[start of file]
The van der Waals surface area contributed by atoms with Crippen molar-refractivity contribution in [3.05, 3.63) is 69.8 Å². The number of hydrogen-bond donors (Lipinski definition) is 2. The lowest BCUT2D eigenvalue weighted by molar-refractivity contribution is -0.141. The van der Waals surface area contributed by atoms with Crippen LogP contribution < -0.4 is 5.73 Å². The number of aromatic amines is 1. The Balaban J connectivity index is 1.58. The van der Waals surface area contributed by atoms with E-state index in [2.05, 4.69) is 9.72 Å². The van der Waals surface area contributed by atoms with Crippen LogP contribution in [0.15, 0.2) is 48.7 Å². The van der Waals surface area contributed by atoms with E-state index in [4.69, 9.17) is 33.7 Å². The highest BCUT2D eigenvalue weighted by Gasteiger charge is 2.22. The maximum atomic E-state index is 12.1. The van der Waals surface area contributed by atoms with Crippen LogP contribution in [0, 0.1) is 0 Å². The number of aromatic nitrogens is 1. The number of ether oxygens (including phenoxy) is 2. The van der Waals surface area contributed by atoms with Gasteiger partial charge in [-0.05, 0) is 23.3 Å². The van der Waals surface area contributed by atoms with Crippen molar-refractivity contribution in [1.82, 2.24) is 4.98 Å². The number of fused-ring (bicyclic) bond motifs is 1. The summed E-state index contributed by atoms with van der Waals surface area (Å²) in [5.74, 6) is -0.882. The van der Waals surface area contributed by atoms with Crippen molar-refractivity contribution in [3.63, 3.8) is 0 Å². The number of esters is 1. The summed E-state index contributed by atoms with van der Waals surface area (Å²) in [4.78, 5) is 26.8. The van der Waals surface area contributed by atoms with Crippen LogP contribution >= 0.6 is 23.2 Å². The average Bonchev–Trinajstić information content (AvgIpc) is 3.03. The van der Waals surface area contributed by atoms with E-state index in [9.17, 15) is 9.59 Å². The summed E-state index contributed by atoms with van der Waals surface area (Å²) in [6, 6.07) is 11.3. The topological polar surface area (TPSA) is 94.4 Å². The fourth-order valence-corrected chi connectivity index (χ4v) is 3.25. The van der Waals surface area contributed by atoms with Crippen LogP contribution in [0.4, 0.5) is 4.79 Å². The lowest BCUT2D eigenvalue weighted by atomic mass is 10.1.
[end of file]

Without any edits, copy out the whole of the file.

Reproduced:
The van der Waals surface area contributed by atoms with Crippen molar-refractivity contribution in [3.05, 3.63) is 69.8 Å². The number of hydrogen-bond donors (Lipinski definition) is 2. The lowest BCUT2D eigenvalue weighted by molar-refractivity contribution is -0.141. The van der Waals surface area contributed by atoms with Crippen LogP contribution < -0.4 is 5.73 Å². The number of aromatic amines is 1. The Balaban J connectivity index is 1.58. The van der Waals surface area contributed by atoms with E-state index in [2.05, 4.69) is 9.72 Å². The van der Waals surface area contributed by atoms with Crippen LogP contribution in [0.15, 0.2) is 48.7 Å². The van der Waals surface area contributed by atoms with E-state index in [4.69, 9.17) is 33.7 Å². The highest BCUT2D eigenvalue weighted by Gasteiger charge is 2.22. The maximum atomic E-state index is 12.1. The van der Waals surface area contributed by atoms with Crippen LogP contribution in [0, 0.1) is 0 Å². The number of aromatic nitrogens is 1. The number of ether oxygens (including phenoxy) is 2. The van der Waals surface area contributed by atoms with Gasteiger partial charge in [-0.05, 0) is 23.3 Å². The van der Waals surface area contributed by atoms with Crippen molar-refractivity contribution in [1.82, 2.24) is 4.98 Å². The number of fused-ring (bicyclic) bond motifs is 1. The summed E-state index contributed by atoms with van der Waals surface area (Å²) in [5.74, 6) is -0.882. The van der Waals surface area contributed by atoms with Crippen molar-refractivity contribution in [3.63, 3.8) is 0 Å². The number of esters is 1. The summed E-state index contributed by atoms with van der Waals surface area (Å²) in [4.78, 5) is 26.8. The van der Waals surface area contributed by atoms with Crippen LogP contribution >= 0.6 is 23.2 Å². The average Bonchev–Trinajstić information content (AvgIpc) is 3.03. The van der Waals surface area contributed by atoms with E-state index in [9.17, 15) is 9.59 Å². The summed E-state index contributed by atoms with van der Waals surface area (Å²) in [6, 6.07) is 11.3. The topological polar surface area (TPSA) is 94.4 Å². The fourth-order valence-corrected chi connectivity index (χ4v) is 3.25. The van der Waals surface area contributed by atoms with Crippen LogP contribution in [0.4, 0.5) is 4.79 Å². The lowest BCUT2D eigenvalue weighted by atomic mass is 10.1.